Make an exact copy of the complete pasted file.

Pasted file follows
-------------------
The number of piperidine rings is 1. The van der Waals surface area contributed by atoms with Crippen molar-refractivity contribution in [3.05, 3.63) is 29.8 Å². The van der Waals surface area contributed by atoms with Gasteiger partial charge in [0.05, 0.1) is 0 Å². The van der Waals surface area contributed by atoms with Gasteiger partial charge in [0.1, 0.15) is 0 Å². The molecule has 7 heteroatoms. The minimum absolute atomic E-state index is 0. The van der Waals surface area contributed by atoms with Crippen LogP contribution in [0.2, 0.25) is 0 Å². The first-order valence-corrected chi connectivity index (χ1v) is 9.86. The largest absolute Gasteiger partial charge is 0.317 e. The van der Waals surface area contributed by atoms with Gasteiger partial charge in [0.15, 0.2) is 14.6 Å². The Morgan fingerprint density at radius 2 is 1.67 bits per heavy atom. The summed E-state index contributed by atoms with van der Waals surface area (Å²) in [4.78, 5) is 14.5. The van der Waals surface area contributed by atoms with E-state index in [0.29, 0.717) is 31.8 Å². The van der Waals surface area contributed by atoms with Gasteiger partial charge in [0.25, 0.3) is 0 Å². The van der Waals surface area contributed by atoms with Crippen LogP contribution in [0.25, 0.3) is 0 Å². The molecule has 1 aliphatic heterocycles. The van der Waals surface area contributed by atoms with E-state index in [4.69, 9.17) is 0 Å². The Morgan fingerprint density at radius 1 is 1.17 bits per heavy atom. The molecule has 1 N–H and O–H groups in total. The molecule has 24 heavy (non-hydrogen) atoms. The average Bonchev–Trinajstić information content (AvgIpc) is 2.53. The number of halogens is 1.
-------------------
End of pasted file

The number of piperidine rings is 1. The van der Waals surface area contributed by atoms with Crippen molar-refractivity contribution in [3.05, 3.63) is 29.8 Å². The van der Waals surface area contributed by atoms with Gasteiger partial charge in [0.05, 0.1) is 0 Å². The van der Waals surface area contributed by atoms with Gasteiger partial charge in [0.1, 0.15) is 0 Å². The molecule has 7 heteroatoms. The minimum absolute atomic E-state index is 0. The van der Waals surface area contributed by atoms with Crippen LogP contribution in [0.2, 0.25) is 0 Å². The first-order valence-corrected chi connectivity index (χ1v) is 9.86. The largest absolute Gasteiger partial charge is 0.317 e. The van der Waals surface area contributed by atoms with Gasteiger partial charge in [0.15, 0.2) is 14.6 Å². The Morgan fingerprint density at radius 2 is 1.67 bits per heavy atom. The summed E-state index contributed by atoms with van der Waals surface area (Å²) in [4.78, 5) is 14.5. The van der Waals surface area contributed by atoms with E-state index in [0.29, 0.717) is 31.8 Å². The van der Waals surface area contributed by atoms with Gasteiger partial charge in [0.25, 0.3) is 0 Å². The van der Waals surface area contributed by atoms with Crippen LogP contribution in [0.25, 0.3) is 0 Å². The molecule has 1 aliphatic heterocycles. The van der Waals surface area contributed by atoms with E-state index in [4.69, 9.17) is 0 Å². The Morgan fingerprint density at radius 1 is 1.17 bits per heavy atom. The molecule has 1 N–H and O–H groups in total. The molecule has 24 heavy (non-hydrogen) atoms. The average Bonchev–Trinajstić information content (AvgIpc) is 2.53. The number of halogens is 1.